A third problem with this proposal that the Subcommittee does not address is that some defendants use the offer of judgment for its cost-shifting provision. There is no compelling policy reason to remove this tool in class actions, but not other cases where the plaintiff may wildly overestimate her chances of success.

But it is worth asking what the real problem is with the offer of judgment.  Because, viewed from the perspective of making sure good class actions get brought while bad ones do not, the offer of judgment looks like an essential tool.

The logic runs like this: a "good" class action is not necessarily one that will win on the merits of the claim, but one where victory or defeat for the named plaintiff will properly apply to the entire class.  In other words, good class actions result from issues that actually affect large numbers of people in identical ways.

Under these circumstances, a strong class action will be derailed by losing a single named plaintiff, because plaintiffs' counsel will either (1) have recruited more than named plaintiff to bring the case, or (2) it will be easy to identify others who have suffered the same wrong.

Moreover, the defendant will recognize this is the case.  In my experience, defendants don't entertain offers of judgment in cases that have a good chance at certification, because they are well aware what they will face instead is a Chinese water torture of similar filings.  In those cases, offers of judgment simply embolden further filings.  Better to either beat the case completely on a dispositive motion, or settle it on favorable terms.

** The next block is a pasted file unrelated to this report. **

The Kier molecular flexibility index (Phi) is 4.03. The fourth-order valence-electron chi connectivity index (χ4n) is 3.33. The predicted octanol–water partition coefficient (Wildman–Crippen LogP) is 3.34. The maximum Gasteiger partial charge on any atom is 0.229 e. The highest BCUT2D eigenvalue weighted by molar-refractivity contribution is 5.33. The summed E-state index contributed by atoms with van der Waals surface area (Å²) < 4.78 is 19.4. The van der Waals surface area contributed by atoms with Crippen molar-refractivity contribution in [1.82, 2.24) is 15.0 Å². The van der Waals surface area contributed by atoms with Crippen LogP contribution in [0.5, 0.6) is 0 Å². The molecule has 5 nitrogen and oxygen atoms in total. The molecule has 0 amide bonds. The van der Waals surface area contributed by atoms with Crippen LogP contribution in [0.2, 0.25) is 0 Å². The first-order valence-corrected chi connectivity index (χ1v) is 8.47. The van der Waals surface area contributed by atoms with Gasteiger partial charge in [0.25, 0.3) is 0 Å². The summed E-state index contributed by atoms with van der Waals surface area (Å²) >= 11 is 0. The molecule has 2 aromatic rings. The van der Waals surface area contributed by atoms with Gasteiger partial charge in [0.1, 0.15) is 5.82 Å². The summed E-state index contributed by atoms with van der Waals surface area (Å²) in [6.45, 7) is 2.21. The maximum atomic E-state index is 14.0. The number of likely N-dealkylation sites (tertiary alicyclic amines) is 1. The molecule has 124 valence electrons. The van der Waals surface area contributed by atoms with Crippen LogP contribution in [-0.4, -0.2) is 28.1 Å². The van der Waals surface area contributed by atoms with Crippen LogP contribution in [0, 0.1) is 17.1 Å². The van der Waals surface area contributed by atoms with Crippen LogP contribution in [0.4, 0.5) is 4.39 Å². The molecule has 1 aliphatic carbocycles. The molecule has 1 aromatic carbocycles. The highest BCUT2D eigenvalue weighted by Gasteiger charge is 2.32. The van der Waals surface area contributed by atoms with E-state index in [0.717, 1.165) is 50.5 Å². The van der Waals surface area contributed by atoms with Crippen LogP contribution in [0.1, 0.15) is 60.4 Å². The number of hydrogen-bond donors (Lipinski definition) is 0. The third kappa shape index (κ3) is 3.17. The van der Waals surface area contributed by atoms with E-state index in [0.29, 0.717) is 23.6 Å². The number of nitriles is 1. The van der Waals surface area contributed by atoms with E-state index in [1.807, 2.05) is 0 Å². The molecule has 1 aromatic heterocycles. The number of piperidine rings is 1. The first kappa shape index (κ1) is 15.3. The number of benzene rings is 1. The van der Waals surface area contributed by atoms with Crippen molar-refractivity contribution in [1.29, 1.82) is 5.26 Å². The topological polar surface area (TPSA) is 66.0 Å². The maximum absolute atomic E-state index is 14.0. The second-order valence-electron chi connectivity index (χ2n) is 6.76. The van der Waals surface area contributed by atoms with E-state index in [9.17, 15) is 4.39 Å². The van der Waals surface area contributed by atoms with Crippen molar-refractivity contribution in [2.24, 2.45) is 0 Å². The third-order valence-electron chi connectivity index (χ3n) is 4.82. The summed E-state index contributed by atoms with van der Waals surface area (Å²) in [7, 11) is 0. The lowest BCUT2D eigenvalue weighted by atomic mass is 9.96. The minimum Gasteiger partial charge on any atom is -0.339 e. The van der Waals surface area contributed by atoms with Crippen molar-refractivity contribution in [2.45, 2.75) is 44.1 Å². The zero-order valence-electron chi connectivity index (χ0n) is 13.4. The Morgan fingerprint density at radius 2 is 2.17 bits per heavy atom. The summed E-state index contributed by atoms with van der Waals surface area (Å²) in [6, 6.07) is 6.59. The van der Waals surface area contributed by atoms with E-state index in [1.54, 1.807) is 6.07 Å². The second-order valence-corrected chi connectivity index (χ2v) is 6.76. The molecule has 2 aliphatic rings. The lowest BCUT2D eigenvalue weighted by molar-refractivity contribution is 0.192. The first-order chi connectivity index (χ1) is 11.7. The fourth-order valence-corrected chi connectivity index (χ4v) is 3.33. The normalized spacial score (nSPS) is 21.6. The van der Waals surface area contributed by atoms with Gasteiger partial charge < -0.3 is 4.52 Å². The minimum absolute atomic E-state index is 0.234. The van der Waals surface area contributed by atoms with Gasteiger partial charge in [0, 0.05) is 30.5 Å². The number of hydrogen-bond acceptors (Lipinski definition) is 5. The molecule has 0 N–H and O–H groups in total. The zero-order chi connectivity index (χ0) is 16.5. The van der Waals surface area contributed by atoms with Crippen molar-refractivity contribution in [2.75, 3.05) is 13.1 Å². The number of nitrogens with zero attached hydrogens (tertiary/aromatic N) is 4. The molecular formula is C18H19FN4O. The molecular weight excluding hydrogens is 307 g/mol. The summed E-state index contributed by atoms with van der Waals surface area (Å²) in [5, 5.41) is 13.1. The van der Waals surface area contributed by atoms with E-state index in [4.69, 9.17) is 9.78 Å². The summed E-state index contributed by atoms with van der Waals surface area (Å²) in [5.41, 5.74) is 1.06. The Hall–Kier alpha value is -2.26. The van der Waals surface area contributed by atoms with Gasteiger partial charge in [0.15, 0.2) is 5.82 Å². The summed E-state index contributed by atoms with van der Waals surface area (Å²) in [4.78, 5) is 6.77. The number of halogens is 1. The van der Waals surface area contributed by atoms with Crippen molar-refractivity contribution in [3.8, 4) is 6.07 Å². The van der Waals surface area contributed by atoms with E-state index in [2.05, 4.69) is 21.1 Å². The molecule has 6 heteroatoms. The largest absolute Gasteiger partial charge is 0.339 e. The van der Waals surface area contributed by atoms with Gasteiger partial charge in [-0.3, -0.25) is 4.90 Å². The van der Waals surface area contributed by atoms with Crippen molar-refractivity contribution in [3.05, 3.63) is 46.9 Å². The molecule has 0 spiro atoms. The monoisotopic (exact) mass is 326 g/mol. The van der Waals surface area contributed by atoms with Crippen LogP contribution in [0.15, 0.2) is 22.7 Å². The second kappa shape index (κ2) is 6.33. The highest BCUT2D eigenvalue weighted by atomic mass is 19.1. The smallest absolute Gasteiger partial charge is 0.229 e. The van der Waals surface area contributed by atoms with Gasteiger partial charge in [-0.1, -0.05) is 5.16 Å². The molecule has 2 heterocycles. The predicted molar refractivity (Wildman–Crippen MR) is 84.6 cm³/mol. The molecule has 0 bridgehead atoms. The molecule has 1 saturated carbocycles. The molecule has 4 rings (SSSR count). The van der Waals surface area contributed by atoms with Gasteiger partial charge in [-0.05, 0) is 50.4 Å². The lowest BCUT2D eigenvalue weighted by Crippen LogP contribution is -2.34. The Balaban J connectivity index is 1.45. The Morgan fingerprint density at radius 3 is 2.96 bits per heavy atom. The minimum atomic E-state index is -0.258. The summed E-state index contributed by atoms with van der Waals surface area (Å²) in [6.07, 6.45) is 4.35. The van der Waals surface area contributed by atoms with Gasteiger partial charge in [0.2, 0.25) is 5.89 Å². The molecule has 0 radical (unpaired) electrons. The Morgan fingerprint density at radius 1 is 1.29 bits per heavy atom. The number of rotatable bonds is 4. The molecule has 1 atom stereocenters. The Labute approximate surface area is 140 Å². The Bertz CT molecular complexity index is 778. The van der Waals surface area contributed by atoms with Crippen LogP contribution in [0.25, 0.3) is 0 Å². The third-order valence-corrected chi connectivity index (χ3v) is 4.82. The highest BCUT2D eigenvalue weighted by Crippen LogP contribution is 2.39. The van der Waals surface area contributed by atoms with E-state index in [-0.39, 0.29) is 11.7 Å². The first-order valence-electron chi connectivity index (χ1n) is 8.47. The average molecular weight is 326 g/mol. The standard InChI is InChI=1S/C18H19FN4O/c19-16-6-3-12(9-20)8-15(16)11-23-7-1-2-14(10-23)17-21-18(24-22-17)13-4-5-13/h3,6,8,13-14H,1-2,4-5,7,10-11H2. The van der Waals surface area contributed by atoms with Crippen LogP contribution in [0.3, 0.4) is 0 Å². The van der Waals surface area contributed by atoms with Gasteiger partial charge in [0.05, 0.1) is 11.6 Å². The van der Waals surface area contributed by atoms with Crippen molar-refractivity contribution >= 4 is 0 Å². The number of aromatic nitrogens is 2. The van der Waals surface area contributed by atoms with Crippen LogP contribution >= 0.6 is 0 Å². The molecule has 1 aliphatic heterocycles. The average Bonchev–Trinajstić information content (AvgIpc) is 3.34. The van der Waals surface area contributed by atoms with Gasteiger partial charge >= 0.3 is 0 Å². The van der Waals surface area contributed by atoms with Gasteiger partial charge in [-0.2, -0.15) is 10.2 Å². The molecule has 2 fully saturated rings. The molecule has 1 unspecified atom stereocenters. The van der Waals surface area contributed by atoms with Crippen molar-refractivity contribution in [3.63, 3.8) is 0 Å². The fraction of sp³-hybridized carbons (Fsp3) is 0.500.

In addition, the cost-shifting mechanism offered by Rule 68 is an excellent deterrent to "bad" class actions, and often serves to focus discovery on essential issues.  (Plaintiffs tend to be more careful about burdensome discovery requests when they believe there is a danger they might actually have to pay their costs.)

Ultimately, there are two larger philosophical debates that underlie the controversy over the offer of judgment in class actions, both of which counsel for its continued application to Rule 23.  One, as the Subcommittee has recognized, is whether the class action is an individual case before certification, or some special litigation entity.  (As discussed above, that debate has largely been resolved by the Supreme Court.)

But the other philosophical debate that informs this issue is over who the law recognizes as controlling the class action.  If it's the named plaintiff (as the current legal fiction holds), then it should be acceptable to moot a class action by making an offer to that plaintiff.  If the plaintiff had identified an actual classwide issue, then someone else will file the same case.  If—as many courts acknowledge in passing—counsel is really in charge, then allowing cost-limiting is essential.  Among other benefits, it offers an elegant solution to the agency problem academics worry about so much.  It forces counsel to think through the merits of their case at an early stage.  (If the case has a strong chance of certification, the risk of paying exorbitant costs is low.)  Fight this logic, and you are conceding that even bad class actions have blackmail potential because the threat of litigation cost will drive settlement of claims when the merits don't warrant it.

The content of this article is intended to provide a general guide to the subject matter. Specialist advice should be sought about your specific circumstances.